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Wang Discusses Biotechnology in Asia

By Dana Levine

EXECUTIVE EDITOR

Institute Professor Daniel I. C. Wang ’59 spoke about the development of biotechnology industries in several Asian countries last night.

The talk, entitled “Impact of Biotechnology: The Pacific Rim,” discussed government and private attempts to develop the biotechnology industry in China, Hong Kong, Singapore, and Taiwan. Wang has served as an adviser on biotechnology to the governments of these countries for over ten years.

Illegal pharmaceuticals rampant

According to Wang, these nations do little research of their own, mainly producing generic versions of drugs developed in the United States and Europe. “Something very interesting is that when you look at our universities, we’re into developing new things, whereas they are into generics,” he said.

Although some of these generic drugs are copies of medicines whose patents have expired, most of these countries do not obey intellectual property laws. This permits companies to produce any patented drug for use within that country, including newer recombinant DNA drugs.

“If they use them internally, there’s no way to police that,” Wang said, likening their strategies to playing with an open hand of cards. “Give me one peek, and I’ll know exactly how to play my cards.”

The abuse of intellectual property laws in several Asian countries has led U.S. companies to be wary of introducing products there. Wang said that U.S. and European car manufacturers, for example, only distribute older models in China.

Pressure to tighten property laws

In response to the cautious attitudes of some Western firms, some countries in the region have begun to enforce intellectual property laws. China now recognizes patents granted after 1993, and the other countries have also begun to acknowledge U.S. patents. Singapore, which respects intellectual property rights, manufactures drugs for Merck, Gallaxo, and Schering. “A real strength in Singapore is the strength of the government. The structure is such that companies trust it,” said Wang.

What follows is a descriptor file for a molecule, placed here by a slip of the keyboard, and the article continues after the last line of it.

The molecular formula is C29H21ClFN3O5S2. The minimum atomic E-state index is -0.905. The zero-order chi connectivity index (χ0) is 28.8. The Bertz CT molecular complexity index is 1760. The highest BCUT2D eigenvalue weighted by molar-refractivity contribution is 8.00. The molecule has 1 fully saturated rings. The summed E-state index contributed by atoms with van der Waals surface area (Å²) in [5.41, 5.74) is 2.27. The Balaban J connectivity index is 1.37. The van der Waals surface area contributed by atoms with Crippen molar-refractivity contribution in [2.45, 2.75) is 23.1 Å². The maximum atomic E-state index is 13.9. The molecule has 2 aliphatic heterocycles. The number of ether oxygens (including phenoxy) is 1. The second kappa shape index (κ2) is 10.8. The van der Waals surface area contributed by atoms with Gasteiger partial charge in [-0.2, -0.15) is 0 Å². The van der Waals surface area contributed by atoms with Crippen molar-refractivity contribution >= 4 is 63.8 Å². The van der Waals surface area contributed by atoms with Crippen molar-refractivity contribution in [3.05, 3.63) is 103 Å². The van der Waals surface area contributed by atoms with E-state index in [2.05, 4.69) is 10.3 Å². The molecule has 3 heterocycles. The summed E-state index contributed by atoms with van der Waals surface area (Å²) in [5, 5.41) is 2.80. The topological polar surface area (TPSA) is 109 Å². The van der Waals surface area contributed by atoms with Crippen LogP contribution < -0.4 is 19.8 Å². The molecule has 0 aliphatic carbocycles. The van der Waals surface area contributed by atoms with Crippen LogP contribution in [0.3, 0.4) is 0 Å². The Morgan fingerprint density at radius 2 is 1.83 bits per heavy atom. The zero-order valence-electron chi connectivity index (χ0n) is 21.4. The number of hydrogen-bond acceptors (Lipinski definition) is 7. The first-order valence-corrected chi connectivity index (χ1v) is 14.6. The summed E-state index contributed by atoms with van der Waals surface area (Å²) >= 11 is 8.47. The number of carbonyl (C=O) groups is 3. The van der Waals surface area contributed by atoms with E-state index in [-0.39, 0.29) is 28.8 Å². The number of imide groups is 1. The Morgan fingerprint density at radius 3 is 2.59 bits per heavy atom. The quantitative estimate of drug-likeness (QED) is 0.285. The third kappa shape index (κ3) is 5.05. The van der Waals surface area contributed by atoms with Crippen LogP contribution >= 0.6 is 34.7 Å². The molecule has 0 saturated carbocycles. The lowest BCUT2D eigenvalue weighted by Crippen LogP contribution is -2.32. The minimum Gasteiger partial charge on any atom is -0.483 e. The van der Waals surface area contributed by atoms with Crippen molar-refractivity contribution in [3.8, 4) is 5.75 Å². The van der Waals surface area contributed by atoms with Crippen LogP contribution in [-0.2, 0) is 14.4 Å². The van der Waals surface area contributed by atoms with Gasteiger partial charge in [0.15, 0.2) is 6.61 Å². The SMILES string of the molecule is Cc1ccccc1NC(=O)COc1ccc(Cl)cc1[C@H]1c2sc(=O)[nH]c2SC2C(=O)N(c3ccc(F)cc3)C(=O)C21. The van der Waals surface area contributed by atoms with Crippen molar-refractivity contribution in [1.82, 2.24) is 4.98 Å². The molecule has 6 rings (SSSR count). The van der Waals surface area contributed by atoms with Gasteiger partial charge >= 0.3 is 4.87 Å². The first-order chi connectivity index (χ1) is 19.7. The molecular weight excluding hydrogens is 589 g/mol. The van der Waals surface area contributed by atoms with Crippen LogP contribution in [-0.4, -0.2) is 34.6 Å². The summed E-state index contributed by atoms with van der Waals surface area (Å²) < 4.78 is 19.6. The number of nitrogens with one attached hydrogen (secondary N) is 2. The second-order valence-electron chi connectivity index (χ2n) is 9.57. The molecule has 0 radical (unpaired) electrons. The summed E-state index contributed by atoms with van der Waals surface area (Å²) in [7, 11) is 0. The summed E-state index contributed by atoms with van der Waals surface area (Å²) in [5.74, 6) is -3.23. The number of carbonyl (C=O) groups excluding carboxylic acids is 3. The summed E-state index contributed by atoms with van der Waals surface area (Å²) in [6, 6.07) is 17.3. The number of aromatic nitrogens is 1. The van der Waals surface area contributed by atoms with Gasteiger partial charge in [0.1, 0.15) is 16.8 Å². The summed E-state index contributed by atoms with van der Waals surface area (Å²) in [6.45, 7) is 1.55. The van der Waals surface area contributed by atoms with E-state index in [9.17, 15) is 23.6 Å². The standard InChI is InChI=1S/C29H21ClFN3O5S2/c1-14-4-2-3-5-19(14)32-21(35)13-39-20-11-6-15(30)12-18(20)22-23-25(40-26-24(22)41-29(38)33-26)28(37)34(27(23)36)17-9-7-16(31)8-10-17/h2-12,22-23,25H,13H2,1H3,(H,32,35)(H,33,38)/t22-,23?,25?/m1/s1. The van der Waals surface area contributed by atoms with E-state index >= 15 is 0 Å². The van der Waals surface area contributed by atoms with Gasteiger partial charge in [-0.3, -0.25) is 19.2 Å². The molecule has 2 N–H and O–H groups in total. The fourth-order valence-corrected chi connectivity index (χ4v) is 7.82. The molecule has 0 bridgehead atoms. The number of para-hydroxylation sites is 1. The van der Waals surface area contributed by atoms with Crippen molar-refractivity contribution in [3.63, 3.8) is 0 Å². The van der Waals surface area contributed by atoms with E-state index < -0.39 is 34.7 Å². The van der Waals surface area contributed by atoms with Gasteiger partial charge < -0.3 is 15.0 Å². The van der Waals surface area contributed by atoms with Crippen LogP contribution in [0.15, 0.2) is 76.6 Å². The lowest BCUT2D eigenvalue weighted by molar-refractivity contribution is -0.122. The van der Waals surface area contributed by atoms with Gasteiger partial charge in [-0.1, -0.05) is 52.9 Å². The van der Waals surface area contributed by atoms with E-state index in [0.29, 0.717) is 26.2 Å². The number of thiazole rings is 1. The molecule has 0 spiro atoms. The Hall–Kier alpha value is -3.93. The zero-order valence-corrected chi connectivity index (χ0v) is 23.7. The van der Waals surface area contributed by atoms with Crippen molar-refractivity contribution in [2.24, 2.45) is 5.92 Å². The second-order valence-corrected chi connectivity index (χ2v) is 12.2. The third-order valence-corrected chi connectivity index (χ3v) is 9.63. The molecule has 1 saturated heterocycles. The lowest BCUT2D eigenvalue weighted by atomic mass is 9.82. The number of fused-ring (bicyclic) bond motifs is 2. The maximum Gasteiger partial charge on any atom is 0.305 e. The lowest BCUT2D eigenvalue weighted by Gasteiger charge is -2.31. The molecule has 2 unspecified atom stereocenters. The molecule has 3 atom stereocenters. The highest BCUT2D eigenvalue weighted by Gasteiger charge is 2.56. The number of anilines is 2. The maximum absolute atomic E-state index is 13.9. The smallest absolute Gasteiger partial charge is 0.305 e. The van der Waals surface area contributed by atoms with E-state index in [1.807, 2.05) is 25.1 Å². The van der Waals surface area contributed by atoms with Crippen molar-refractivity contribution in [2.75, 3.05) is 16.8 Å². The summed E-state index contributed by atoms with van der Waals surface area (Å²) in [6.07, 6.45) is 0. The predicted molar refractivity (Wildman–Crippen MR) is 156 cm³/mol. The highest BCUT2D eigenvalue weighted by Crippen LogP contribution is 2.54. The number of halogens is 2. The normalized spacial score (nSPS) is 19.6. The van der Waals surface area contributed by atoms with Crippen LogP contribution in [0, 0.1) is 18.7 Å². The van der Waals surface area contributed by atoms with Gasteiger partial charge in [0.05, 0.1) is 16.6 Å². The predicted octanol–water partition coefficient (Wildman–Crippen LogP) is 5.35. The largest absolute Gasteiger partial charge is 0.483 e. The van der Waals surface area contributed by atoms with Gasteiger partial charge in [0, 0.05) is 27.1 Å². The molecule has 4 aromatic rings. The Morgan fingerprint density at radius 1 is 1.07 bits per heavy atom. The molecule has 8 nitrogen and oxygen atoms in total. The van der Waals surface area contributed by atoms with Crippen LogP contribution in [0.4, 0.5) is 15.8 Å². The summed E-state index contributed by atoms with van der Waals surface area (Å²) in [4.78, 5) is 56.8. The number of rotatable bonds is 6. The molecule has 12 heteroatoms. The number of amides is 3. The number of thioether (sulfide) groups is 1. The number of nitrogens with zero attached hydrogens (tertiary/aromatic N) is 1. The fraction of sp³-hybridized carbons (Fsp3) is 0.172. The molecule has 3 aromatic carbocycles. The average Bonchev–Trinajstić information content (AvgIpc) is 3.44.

China, however, has significant problems other than patent enforcement. Manufacturing processes in China are not up to the standards enforced by the rest of the world, as many of the plants were built with technology derived from the Soviet Union.

However, Wang said that “China has great potential in terms of size.” China’s government has pledged to invest billions of dollars over the next few years towards the development of new drugs and testing the efficacy of traditional therapies.

He also noted that many U.S.-trained scientists and engineers have been returning to China. “Ten or fifteen years ago, very few people went back to China. We’re seeing much more of that today,” said Wang.

According to Wang, these Pacific countries hope to shift their industry towards biotechnology in the next few years. As the manufacturing of traditional textiles and products is moving away from several Pacific Rim nations in search of lower costs, biotechnology research and development could fill in the economic gaps.